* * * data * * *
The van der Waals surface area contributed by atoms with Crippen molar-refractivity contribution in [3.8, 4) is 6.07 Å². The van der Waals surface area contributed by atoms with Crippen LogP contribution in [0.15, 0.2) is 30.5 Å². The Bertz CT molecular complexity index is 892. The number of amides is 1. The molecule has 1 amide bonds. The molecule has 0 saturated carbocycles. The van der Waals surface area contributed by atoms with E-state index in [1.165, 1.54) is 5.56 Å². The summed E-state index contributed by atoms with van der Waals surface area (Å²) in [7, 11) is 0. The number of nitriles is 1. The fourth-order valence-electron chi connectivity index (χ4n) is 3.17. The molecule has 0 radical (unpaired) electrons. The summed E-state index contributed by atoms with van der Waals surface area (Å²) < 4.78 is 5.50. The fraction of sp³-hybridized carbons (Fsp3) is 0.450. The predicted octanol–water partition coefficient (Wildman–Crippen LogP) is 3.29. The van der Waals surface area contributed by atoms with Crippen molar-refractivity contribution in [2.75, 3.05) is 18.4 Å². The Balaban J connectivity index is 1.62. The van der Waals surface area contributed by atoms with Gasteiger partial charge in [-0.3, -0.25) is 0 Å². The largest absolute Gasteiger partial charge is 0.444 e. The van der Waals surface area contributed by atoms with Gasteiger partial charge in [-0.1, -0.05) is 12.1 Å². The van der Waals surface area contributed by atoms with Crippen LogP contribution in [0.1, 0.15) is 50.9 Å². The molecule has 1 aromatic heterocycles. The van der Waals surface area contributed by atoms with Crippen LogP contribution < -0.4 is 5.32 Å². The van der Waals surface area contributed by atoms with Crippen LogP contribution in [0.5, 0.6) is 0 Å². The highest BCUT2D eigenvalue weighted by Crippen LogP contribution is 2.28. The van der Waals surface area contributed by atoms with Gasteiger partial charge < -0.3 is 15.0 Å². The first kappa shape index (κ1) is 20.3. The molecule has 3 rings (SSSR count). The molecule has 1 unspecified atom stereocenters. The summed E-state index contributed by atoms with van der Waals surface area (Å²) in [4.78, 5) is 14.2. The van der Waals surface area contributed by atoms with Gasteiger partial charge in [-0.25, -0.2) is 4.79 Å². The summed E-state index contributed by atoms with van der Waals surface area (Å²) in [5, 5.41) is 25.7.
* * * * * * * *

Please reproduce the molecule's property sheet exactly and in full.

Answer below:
The van der Waals surface area contributed by atoms with Crippen molar-refractivity contribution in [3.8, 4) is 6.07 Å². The van der Waals surface area contributed by atoms with Crippen LogP contribution in [0.15, 0.2) is 30.5 Å². The Bertz CT molecular complexity index is 892. The number of amides is 1. The molecule has 1 amide bonds. The molecule has 0 saturated carbocycles. The van der Waals surface area contributed by atoms with E-state index in [1.165, 1.54) is 5.56 Å². The summed E-state index contributed by atoms with van der Waals surface area (Å²) in [7, 11) is 0. The number of nitriles is 1. The fourth-order valence-electron chi connectivity index (χ4n) is 3.17. The molecule has 0 radical (unpaired) electrons. The summed E-state index contributed by atoms with van der Waals surface area (Å²) < 4.78 is 5.50. The fraction of sp³-hybridized carbons (Fsp3) is 0.450. The predicted octanol–water partition coefficient (Wildman–Crippen LogP) is 3.29. The van der Waals surface area contributed by atoms with Crippen molar-refractivity contribution in [2.75, 3.05) is 18.4 Å². The Balaban J connectivity index is 1.62. The van der Waals surface area contributed by atoms with Gasteiger partial charge in [-0.3, -0.25) is 0 Å². The largest absolute Gasteiger partial charge is 0.444 e. The van der Waals surface area contributed by atoms with Gasteiger partial charge in [-0.1, -0.05) is 12.1 Å². The van der Waals surface area contributed by atoms with Crippen LogP contribution in [0.1, 0.15) is 50.9 Å². The molecule has 1 aromatic heterocycles. The van der Waals surface area contributed by atoms with Crippen LogP contribution < -0.4 is 5.32 Å². The van der Waals surface area contributed by atoms with Crippen LogP contribution in [0.5, 0.6) is 0 Å². The highest BCUT2D eigenvalue weighted by Crippen LogP contribution is 2.28. The van der Waals surface area contributed by atoms with Gasteiger partial charge < -0.3 is 15.0 Å². The first kappa shape index (κ1) is 20.3. The molecule has 3 rings (SSSR count). The molecule has 1 unspecified atom stereocenters. The summed E-state index contributed by atoms with van der Waals surface area (Å²) in [4.78, 5) is 14.2. The van der Waals surface area contributed by atoms with Gasteiger partial charge in [-0.25, -0.2) is 4.79 Å². The summed E-state index contributed by atoms with van der Waals surface area (Å²) in [5, 5.41) is 25.7.